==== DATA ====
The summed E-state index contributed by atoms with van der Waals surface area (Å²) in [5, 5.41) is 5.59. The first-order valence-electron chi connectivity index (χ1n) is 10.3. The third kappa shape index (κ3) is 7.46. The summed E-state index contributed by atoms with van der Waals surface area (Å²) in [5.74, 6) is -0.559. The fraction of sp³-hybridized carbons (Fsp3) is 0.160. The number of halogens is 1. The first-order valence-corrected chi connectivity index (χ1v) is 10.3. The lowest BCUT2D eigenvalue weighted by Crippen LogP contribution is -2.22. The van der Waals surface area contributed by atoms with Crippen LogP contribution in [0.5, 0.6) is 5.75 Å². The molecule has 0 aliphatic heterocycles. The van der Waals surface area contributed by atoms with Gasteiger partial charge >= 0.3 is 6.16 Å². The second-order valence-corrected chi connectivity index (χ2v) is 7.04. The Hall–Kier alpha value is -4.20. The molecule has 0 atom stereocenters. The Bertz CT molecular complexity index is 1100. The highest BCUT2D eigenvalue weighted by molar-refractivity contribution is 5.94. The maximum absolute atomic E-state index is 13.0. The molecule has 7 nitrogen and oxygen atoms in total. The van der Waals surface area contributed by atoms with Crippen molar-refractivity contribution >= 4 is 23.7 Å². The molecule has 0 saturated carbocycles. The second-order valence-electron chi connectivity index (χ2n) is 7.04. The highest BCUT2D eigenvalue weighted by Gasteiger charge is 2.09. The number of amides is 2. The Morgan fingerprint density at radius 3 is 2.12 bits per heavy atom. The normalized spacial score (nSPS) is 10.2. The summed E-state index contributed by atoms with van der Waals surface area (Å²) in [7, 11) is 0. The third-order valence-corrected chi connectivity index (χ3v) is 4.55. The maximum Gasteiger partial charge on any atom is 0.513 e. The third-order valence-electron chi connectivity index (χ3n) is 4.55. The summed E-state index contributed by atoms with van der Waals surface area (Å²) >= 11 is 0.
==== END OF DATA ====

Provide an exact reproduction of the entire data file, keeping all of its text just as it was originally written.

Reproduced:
The summed E-state index contributed by atoms with van der Waals surface area (Å²) in [5, 5.41) is 5.59. The first-order valence-electron chi connectivity index (χ1n) is 10.3. The third kappa shape index (κ3) is 7.46. The summed E-state index contributed by atoms with van der Waals surface area (Å²) in [5.74, 6) is -0.559. The fraction of sp³-hybridized carbons (Fsp3) is 0.160. The number of halogens is 1. The first-order valence-corrected chi connectivity index (χ1v) is 10.3. The lowest BCUT2D eigenvalue weighted by Crippen LogP contribution is -2.22. The van der Waals surface area contributed by atoms with Crippen LogP contribution in [0.5, 0.6) is 5.75 Å². The molecule has 0 aliphatic heterocycles. The van der Waals surface area contributed by atoms with Gasteiger partial charge >= 0.3 is 6.16 Å². The second-order valence-corrected chi connectivity index (χ2v) is 7.04. The Hall–Kier alpha value is -4.20. The molecule has 0 atom stereocenters. The Bertz CT molecular complexity index is 1100. The highest BCUT2D eigenvalue weighted by molar-refractivity contribution is 5.94. The maximum absolute atomic E-state index is 13.0. The molecule has 7 nitrogen and oxygen atoms in total. The van der Waals surface area contributed by atoms with Crippen molar-refractivity contribution >= 4 is 23.7 Å². The molecule has 0 saturated carbocycles. The second-order valence-electron chi connectivity index (χ2n) is 7.04. The highest BCUT2D eigenvalue weighted by Gasteiger charge is 2.09. The number of amides is 2. The Morgan fingerprint density at radius 3 is 2.12 bits per heavy atom. The normalized spacial score (nSPS) is 10.2. The summed E-state index contributed by atoms with van der Waals surface area (Å²) in [7, 11) is 0. The third-order valence-corrected chi connectivity index (χ3v) is 4.55. The maximum Gasteiger partial charge on any atom is 0.513 e. The third-order valence-electron chi connectivity index (χ3n) is 4.55. The summed E-state index contributed by atoms with van der Waals surface area (Å²) >= 11 is 0.